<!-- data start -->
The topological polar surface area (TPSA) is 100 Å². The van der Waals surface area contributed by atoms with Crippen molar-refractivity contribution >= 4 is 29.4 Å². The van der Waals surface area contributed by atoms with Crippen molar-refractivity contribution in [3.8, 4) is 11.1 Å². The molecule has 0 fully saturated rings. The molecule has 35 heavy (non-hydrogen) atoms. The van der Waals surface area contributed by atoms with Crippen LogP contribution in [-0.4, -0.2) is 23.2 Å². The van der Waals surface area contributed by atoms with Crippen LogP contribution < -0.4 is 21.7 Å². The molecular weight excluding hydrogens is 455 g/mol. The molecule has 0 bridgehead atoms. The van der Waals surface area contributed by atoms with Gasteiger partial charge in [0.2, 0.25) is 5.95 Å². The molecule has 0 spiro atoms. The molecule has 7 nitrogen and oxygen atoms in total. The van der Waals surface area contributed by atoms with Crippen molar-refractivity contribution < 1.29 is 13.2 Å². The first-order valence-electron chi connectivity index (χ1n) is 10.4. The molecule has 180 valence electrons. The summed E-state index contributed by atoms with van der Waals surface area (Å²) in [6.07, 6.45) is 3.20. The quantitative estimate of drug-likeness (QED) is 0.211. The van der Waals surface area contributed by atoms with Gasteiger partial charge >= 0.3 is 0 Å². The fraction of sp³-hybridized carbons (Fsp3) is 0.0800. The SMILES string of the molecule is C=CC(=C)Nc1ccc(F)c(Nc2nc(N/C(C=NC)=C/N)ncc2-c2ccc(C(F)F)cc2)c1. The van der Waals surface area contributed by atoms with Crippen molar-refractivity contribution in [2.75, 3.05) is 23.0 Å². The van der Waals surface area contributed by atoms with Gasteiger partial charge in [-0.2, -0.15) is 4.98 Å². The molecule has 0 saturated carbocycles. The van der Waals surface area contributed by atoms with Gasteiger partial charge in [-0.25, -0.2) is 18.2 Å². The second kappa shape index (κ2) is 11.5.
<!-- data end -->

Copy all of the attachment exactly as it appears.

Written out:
The topological polar surface area (TPSA) is 100 Å². The van der Waals surface area contributed by atoms with Crippen molar-refractivity contribution >= 4 is 29.4 Å². The van der Waals surface area contributed by atoms with Crippen molar-refractivity contribution in [3.8, 4) is 11.1 Å². The molecule has 0 fully saturated rings. The molecule has 35 heavy (non-hydrogen) atoms. The van der Waals surface area contributed by atoms with Crippen LogP contribution in [-0.4, -0.2) is 23.2 Å². The van der Waals surface area contributed by atoms with Crippen LogP contribution < -0.4 is 21.7 Å². The molecular weight excluding hydrogens is 455 g/mol. The molecule has 0 bridgehead atoms. The van der Waals surface area contributed by atoms with Gasteiger partial charge in [0.2, 0.25) is 5.95 Å². The molecule has 0 spiro atoms. The molecule has 7 nitrogen and oxygen atoms in total. The van der Waals surface area contributed by atoms with Crippen molar-refractivity contribution < 1.29 is 13.2 Å². The first-order valence-electron chi connectivity index (χ1n) is 10.4. The molecule has 180 valence electrons. The summed E-state index contributed by atoms with van der Waals surface area (Å²) in [6.07, 6.45) is 3.20. The quantitative estimate of drug-likeness (QED) is 0.211. The van der Waals surface area contributed by atoms with Gasteiger partial charge >= 0.3 is 0 Å². The fraction of sp³-hybridized carbons (Fsp3) is 0.0800. The SMILES string of the molecule is C=CC(=C)Nc1ccc(F)c(Nc2nc(N/C(C=NC)=C/N)ncc2-c2ccc(C(F)F)cc2)c1. The van der Waals surface area contributed by atoms with Crippen molar-refractivity contribution in [2.75, 3.05) is 23.0 Å². The van der Waals surface area contributed by atoms with Gasteiger partial charge in [-0.2, -0.15) is 4.98 Å². The molecule has 0 saturated carbocycles. The van der Waals surface area contributed by atoms with Gasteiger partial charge in [-0.25, -0.2) is 18.2 Å². The second kappa shape index (κ2) is 11.5.